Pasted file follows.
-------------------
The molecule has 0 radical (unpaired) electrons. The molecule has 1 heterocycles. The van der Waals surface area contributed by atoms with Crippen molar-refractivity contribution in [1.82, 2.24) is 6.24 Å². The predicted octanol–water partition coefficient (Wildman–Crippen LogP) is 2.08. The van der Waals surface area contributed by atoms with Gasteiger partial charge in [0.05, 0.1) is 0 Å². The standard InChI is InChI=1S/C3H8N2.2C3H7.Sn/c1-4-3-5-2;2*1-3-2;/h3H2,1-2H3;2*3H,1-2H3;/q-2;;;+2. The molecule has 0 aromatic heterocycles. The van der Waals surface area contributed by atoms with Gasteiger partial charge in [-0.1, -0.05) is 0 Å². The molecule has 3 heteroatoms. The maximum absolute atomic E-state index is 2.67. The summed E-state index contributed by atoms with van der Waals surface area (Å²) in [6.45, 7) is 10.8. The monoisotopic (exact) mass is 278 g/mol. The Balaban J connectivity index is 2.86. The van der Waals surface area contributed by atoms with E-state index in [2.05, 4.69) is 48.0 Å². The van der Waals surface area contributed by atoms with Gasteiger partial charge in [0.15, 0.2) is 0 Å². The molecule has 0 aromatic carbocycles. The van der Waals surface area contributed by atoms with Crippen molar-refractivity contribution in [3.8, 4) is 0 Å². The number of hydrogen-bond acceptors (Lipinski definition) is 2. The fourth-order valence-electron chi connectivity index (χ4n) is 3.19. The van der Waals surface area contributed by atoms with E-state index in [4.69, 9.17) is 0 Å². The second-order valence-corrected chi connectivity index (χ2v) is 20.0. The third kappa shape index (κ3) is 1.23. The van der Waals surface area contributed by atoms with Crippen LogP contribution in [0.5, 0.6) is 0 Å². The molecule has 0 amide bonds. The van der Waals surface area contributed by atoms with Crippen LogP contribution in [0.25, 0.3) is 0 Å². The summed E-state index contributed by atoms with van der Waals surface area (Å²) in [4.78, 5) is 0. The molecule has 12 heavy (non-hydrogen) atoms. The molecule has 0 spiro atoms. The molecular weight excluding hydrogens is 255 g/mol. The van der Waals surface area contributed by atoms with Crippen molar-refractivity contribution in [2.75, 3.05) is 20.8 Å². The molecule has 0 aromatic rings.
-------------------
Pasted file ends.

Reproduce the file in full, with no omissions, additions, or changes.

The molecule has 0 radical (unpaired) electrons. The molecule has 1 heterocycles. The van der Waals surface area contributed by atoms with Crippen molar-refractivity contribution in [1.82, 2.24) is 6.24 Å². The predicted octanol–water partition coefficient (Wildman–Crippen LogP) is 2.08. The van der Waals surface area contributed by atoms with Gasteiger partial charge in [0.05, 0.1) is 0 Å². The standard InChI is InChI=1S/C3H8N2.2C3H7.Sn/c1-4-3-5-2;2*1-3-2;/h3H2,1-2H3;2*3H,1-2H3;/q-2;;;+2. The molecule has 0 aromatic heterocycles. The van der Waals surface area contributed by atoms with Gasteiger partial charge in [-0.1, -0.05) is 0 Å². The molecule has 3 heteroatoms. The maximum absolute atomic E-state index is 2.67. The summed E-state index contributed by atoms with van der Waals surface area (Å²) in [6.45, 7) is 10.8. The monoisotopic (exact) mass is 278 g/mol. The Balaban J connectivity index is 2.86. The van der Waals surface area contributed by atoms with E-state index in [2.05, 4.69) is 48.0 Å². The van der Waals surface area contributed by atoms with Gasteiger partial charge in [0.15, 0.2) is 0 Å². The molecule has 0 aromatic carbocycles. The van der Waals surface area contributed by atoms with Crippen molar-refractivity contribution in [3.8, 4) is 0 Å². The number of hydrogen-bond acceptors (Lipinski definition) is 2. The fourth-order valence-electron chi connectivity index (χ4n) is 3.19. The van der Waals surface area contributed by atoms with E-state index in [4.69, 9.17) is 0 Å². The second-order valence-corrected chi connectivity index (χ2v) is 20.0. The third kappa shape index (κ3) is 1.23. The van der Waals surface area contributed by atoms with Crippen LogP contribution in [0.5, 0.6) is 0 Å². The molecule has 0 amide bonds. The van der Waals surface area contributed by atoms with Crippen LogP contribution in [0.25, 0.3) is 0 Å². The summed E-state index contributed by atoms with van der Waals surface area (Å²) in [4.78, 5) is 0. The molecule has 12 heavy (non-hydrogen) atoms. The molecule has 0 spiro atoms. The molecular weight excluding hydrogens is 255 g/mol. The van der Waals surface area contributed by atoms with Crippen molar-refractivity contribution in [2.75, 3.05) is 20.8 Å². The molecule has 0 aromatic rings.